If the city approves a 355-home development near Cable Airport, Bob Cable says the airport's days are numbered.
"I'm dead," said Cable, the airport's president. "It's as simple as that. In the next 10 to 12 years there will be no more Cable Airport."
The Planning Commission, acting as the Airport Land Use Committee, has approved the Upland Crossing Development.
The City Council will hold a public hearing on the project at a 7 p.m. meeting Monday.
Cable plans to bus airport supporters to the meeting, where they will warn the council that airport noise will eventually lead to noise complaints and lawsuits from development residents.
Cable said even if homeowners sign waivers acknowledging they live in an airport zone, human nature makes complaints inevitable.
"You can sign all the waivers you want," he said. "The fact is, lawsuits are filed every day. This is a family operation, and we don't have deep pockets to handle the suits.
"Our top concern is the second- and third-generation owners. The first generation will be pretty well-educated about airports."
The Lewis Group of Upland is planning to build 355 townhouses and single-family houses at the southwest corner of Cable Airport. The homes are expected to sell from the low $400,000s to the mid-$500,000s.
A Lewis Group spokesman said home buyers will be well advised that they will be living in an airport zone and the company has no concerns about the project's location.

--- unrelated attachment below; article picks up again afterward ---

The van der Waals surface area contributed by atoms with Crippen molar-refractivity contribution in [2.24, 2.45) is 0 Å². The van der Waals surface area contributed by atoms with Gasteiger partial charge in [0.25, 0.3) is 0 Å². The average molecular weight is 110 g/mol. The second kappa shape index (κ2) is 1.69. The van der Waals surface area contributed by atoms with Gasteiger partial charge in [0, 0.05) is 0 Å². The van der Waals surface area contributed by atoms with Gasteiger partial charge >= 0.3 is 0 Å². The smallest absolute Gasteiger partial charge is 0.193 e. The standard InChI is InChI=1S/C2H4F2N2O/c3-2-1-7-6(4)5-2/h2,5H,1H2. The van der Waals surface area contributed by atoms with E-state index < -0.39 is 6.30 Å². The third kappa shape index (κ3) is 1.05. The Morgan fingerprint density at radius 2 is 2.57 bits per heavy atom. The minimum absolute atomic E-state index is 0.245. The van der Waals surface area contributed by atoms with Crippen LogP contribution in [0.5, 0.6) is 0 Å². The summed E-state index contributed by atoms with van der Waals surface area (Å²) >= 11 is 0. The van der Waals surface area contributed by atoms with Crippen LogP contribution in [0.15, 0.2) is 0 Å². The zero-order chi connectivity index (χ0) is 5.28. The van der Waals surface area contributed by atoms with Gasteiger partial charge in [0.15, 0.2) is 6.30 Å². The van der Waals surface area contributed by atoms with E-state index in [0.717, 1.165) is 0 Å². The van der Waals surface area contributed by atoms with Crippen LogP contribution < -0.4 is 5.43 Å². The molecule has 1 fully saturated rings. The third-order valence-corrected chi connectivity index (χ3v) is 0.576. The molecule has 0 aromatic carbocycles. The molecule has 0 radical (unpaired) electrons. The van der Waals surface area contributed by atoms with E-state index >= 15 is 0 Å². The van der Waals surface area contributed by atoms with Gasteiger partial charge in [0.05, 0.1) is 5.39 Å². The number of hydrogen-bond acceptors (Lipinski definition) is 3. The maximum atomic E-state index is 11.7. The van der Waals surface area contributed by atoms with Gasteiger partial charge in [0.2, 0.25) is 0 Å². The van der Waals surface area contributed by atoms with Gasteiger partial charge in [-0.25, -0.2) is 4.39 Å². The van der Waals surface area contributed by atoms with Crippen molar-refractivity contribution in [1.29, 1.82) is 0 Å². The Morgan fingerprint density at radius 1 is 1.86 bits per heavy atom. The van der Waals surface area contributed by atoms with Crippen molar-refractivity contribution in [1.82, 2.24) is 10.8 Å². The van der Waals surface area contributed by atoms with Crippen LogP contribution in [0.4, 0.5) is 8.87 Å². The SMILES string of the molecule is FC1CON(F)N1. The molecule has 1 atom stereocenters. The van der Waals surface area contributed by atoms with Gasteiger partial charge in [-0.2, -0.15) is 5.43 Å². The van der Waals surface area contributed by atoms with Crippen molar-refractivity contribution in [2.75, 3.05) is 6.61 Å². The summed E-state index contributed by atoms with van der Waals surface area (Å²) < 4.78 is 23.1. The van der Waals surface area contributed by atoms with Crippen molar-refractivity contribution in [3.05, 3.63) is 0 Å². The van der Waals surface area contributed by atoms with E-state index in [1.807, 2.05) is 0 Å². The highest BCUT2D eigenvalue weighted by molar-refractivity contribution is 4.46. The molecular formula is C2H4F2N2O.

Upland City Manager Robb Quincey said the project has passed muster so far, although he can't predict what the council will do.
"We have a proposal and the council will do what it thinks is right," he said.
Cable Airport Vice President Mike Stewart said it makes no sense to build homes so close to the airport.
"We're trying to protect ourselves from 400 lawsuits because of noise or nuisance, anything people can come up with," Stewart said. "I do fear a very large influx in complaints, especially during an air show. Any occasion with older military aircraft."
Stewart said the Ontario Police Department helicopter flies out of Cable and the airport is part of the evacuation plan for the Claremont Colleges.
He said anything that affects the airport affects a lot of people.
"We have a lot of people here who call this home," he said. "We have about 35 businesses here. If you displace this, you displace them, and the city loses revenue."
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